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Greening of Spring Garden St. could mean a more transportation-friendly arterial

Spring Garden St. is one of Center City’s prime east-west arterials, connecting the art museum on one side with the Delaware River on the other. Yet, there is a pervasive feeling that the four-lane artery is not living up to its potential. Because of this feeling, the Pennsylvania Environmental Council (PEC), in conjunction with Sam Schwartz Engineering and Interface Studios, held a public information session last week to discuss how to create a Spring Garden Street greenway that would better cater it to all forms of transportation.

Many attendees of the meeting represented bicycle interests, which PEC was well-positioned to address as a bicycle and pedestrian trail advocacy group. Speakers at the meeting representing PEC, Sam Schwartz, and Interface announced two options that would make conditions safer for bicyclists, pedestrians, and transit riders. Doug Adams, a project manager at Sam Schwartz, revealed that consultants were looking into buffered bike lanes either in the center median of the street, or curbside.

Given this was the first public meeting for the greenway, there were very few absolutes. There were some areas where consultants were strongly leaning towards a course of action. For example, Adams said both alternatives recommended that the forward travel lanes on Spring Garden be reduced from 12 feet each to 10 feet each. Also, both alternatives call for buffered bike lanes, although it is still up for debate as to whether the buffer will be landscaping, like is being proposed for Market St. and JFK Blvd. in Center City, or a parking lane.

The planning team also expressed a desire to improve conditions for pedestrians and transit riders. Adams said that brighter lighting would likely be included for pedestrians, especially along blocks that can currently feel a little intimidating to walk along. Spencer Finch, PEC’s director for sustainable infrastructure, also previewed some potential conveniences for transit riders. “A connection to the (Broad-Ridge) spur subway might be created at Ridge and Spring Garden,” says Finch.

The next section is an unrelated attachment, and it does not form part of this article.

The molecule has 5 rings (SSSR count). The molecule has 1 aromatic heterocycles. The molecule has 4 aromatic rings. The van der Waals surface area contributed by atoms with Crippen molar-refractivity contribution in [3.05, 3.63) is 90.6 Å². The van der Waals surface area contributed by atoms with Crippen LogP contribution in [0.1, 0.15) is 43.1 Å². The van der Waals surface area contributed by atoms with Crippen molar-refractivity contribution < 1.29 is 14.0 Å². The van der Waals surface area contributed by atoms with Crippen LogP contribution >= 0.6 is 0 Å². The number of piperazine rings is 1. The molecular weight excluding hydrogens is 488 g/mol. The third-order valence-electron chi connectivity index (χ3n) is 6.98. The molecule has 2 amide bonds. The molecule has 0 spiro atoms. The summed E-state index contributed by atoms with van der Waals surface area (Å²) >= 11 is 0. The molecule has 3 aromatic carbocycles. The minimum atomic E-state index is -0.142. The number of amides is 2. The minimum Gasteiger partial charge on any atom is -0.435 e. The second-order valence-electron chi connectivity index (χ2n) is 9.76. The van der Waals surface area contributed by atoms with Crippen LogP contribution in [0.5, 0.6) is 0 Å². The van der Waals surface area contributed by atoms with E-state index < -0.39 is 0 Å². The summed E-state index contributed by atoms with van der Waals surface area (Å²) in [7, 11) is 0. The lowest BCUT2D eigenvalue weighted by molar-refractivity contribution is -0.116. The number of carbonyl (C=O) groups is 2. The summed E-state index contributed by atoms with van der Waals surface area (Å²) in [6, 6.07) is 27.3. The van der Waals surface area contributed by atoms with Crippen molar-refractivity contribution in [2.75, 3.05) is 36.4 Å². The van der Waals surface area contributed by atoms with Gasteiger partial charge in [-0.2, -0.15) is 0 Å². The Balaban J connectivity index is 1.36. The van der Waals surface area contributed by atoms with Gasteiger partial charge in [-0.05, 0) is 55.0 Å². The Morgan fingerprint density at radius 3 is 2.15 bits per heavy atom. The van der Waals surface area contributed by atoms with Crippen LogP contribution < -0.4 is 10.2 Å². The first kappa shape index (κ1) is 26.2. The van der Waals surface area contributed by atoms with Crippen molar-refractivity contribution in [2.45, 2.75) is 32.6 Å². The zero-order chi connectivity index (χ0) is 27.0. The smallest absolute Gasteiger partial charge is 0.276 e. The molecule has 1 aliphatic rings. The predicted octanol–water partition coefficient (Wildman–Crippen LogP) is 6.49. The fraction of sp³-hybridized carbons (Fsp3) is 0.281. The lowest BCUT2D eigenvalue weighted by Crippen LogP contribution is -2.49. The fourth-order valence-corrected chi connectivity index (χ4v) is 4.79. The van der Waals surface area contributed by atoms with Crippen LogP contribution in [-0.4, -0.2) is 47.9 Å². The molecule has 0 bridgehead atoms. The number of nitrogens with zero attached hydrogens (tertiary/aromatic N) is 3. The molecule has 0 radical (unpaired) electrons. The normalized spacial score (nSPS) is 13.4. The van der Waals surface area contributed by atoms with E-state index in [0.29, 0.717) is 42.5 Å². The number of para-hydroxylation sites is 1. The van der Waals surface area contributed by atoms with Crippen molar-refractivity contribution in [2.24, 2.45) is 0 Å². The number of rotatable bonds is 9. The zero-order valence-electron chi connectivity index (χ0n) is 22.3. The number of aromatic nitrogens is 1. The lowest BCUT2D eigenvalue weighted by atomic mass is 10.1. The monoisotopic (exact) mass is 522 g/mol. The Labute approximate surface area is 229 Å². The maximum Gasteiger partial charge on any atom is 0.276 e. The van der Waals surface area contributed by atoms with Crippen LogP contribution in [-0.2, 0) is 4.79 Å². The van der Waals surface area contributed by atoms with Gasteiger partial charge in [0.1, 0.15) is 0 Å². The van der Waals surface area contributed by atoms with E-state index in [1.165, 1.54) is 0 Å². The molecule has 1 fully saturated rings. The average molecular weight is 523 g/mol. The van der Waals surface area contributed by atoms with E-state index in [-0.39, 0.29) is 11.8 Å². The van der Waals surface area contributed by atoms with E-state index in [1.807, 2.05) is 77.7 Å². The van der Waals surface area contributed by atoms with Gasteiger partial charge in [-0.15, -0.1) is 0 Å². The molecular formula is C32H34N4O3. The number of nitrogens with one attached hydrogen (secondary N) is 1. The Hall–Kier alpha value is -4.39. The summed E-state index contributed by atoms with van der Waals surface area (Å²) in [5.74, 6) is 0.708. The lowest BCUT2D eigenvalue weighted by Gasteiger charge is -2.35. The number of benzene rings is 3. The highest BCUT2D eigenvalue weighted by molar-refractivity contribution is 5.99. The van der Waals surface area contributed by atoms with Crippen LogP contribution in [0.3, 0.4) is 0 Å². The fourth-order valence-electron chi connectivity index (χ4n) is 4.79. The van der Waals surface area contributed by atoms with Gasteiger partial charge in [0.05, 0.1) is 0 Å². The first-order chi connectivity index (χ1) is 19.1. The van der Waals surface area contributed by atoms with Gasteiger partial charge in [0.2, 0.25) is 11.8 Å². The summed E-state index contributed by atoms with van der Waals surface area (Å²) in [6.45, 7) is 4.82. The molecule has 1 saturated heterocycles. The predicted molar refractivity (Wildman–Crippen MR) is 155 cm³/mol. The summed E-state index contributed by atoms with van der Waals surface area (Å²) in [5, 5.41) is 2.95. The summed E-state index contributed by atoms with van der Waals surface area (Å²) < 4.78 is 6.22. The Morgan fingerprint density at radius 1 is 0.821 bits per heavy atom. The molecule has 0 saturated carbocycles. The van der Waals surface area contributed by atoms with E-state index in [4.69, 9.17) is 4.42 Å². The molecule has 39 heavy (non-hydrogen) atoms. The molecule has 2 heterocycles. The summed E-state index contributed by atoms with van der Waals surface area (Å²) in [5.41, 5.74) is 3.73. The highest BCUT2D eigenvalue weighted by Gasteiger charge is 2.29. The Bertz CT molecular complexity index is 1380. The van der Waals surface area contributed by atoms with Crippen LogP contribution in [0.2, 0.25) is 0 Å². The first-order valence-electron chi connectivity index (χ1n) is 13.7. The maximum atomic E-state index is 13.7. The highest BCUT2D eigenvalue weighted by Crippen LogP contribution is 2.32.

Consultants are also discussing better stormwater management along the street. Adams mentions bioswales, rain gardens, and porous pavement as techniques that the consulting team is analyzing. One of the more controversial ideas being batted around is the option of eliminating vehicular left-turn lanes, which would force motorists to make three right turns instead. This would be helpful if the public and the consultants decide they prefer the median bike lanes.

This meeting was the first public input session of many to be held. It will be a fairly long process, as speakers said the earliest possible completion date for the greenway will be 2014 or 2015. Finch did re-assure the crowd that there was support for making Spring Garden St. more bicycle and pedestrian-friendly from all city council members who represent the area, as well as from various relevant city agencies. With that in mind, just about every part of the greenway is still up for debate. It’s now up to the people who live, commute, work, and/or shop along the corridor to provide the debate.  

Sources: Spencer Finch, Pennsylvania Environmental Council and Doug Adams, Sam Schwartz Engineering
Author: Andy Sharpe
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